My chickens and turkeys' absolute, #1, all-time favorite treat in the WORLD is mozzarella cheese. Anytime I need to get birds put up before dark, I just go out with a bit of string cheese. They will LEAP at me to get it!
     
  6. babyboy1_mom

    babyboy1_mom Chillin' With My Peeps

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    So, if I were to take all of the cream off of the top of a fresh jug of milk, then the milk could be drank by someone other than myself or used for cooking?

    Here I am, quite a few years older, and finding out that my mom told us that story so that she could get all of the cream for herself....LOL

    My main point in this question is "What do I do with the milk that has no cream left on top of it?" Mom had me believing that we would get really sick if we drank it or used it to cook with. (The little sneak...lol)

    I cannot wait to get me some more fresh milk, so that I can start making butter and all sort of thingsl.

    Dorothy
     
    Last edited: Dec 9, 2008
  7. ninjapoodles

    ninjapoodles Sees What You Did There

    May 24, 2008
    Central Arkansas
    Quote:I am admittedly ignorant on this topic, as the only raw milk I've ever had is goat's milk (the sales of raw cow's milk is illegal in my state), which doesn't separate, but...if you remove the fat from cow's milk, isn't what's left just skim milk? I mean, skim milk = nonfat milk = milk with no cream. Right?
    [​IMG]
     
  8. babyboy1_mom

    babyboy1_mom Chillin' With My Peeps

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    I just learned that fact myself....lol digitS just told me that, in an earlier post. I never thought about it being just skim milk.

    I just remembered my mother's words, "Don't take that cream off that milk, if you take all the cream off the milk, then it will not be any more good and we will have to throw it away." LOL

    BTW, I am ignorant to this topic also, apparently...lol I also know nothing about goats/milk.
     
    Last edited: Dec 9, 2008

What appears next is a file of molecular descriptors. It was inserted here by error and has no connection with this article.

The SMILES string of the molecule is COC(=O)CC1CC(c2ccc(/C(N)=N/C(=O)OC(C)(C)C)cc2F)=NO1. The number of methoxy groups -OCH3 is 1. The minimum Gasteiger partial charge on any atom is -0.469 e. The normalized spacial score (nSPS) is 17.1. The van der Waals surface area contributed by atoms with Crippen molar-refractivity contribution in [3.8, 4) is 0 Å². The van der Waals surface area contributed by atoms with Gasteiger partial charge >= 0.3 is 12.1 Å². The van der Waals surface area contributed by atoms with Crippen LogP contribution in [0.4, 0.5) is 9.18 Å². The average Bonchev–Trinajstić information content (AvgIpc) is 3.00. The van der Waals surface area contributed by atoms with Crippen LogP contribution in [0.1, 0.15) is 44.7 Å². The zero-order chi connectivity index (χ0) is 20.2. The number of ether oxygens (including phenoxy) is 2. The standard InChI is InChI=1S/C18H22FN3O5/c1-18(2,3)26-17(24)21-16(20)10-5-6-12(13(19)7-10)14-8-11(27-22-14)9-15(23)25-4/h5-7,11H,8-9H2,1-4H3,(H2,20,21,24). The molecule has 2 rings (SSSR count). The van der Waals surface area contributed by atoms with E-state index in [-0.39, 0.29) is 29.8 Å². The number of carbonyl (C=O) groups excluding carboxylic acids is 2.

9. ninjapoodles

    ninjapoodles Sees What You Did There

    May 24, 2008
    Central Arkansas
    Quote:Do you think that maybe the cream on top formed a kind of "seal" that kept the milk beneath fresher longer? (I have NO basis for this theory, just outright guessing here!)

    Once a month, I am lucky enough to get REALLY fresh milk from a dairy in the north part of the state as part of our CSA basket. It comes in glass bottles, in half-gallons. I know that by state law, it MUST be pasteurized, and it doesn't separate into cream on top, so it must also be homogenized, right? But it tastes a thousand times better than what comes from the grocery store, and I don't know why. Anyway, one weird thing about it, is that some thicker stuff "sticks" to the glass bottle wherever the top level of the milk is in the bottle--it's semi-solid, and I always assumed it was fat/cream. This is whole milk, and it's the only way it comes from this particular dairy.

    We CAN get cheese made from raw milk here, as long as it has been aged at least 60 days. The whole raw milk law is a big joke, as far as I'm concerned. Obviously the laws against it are not REALLY due to health concerns, otherwise they wouldn't allow on-farm sales of raw goat's milk. I think it's just that the market for goat's milk doesn't threaten the livelihood of "big dairy" the way that the market for FRESH cow's milk might.
     
  10. digitS'

    digitS' Chillin' With My Peeps

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    ID/WA border
    I think that one good reason for us to have these chickens in our backyards is that they are allowed to enjoy a better and healthier life than they would in a commercial poultry operation.

    The same thing could be said for dairy cows. (Hope that BackYardCows.com forum is going great, Rob! [​IMG])

    Our farm was in southern Oregon where we never had more than an inch or 2 of snow on the ground. Our dairy cows lived lives that allowed them to be on green pasture every single day. We never had more than 40 cows and calves with two pastures totaling 24 acres and a 53 acre hay field. Usually, there were only about 15 adults. Only 3 or 4 were dairy cows.

    Life for Daisy, Violet and Reddy wasn't all that bad as they were not sharing a few acres with THOUSANDS of their sisters and a manure lagoon. Those cows spend their days all but standing on top of each other and with their feed brought to them.

    Of course, those cows have milk that should be pasteurized. It should probably be irradiated and then blasted into space [​IMG]!

    Steve
     
    Last edited: Dec 10, 2008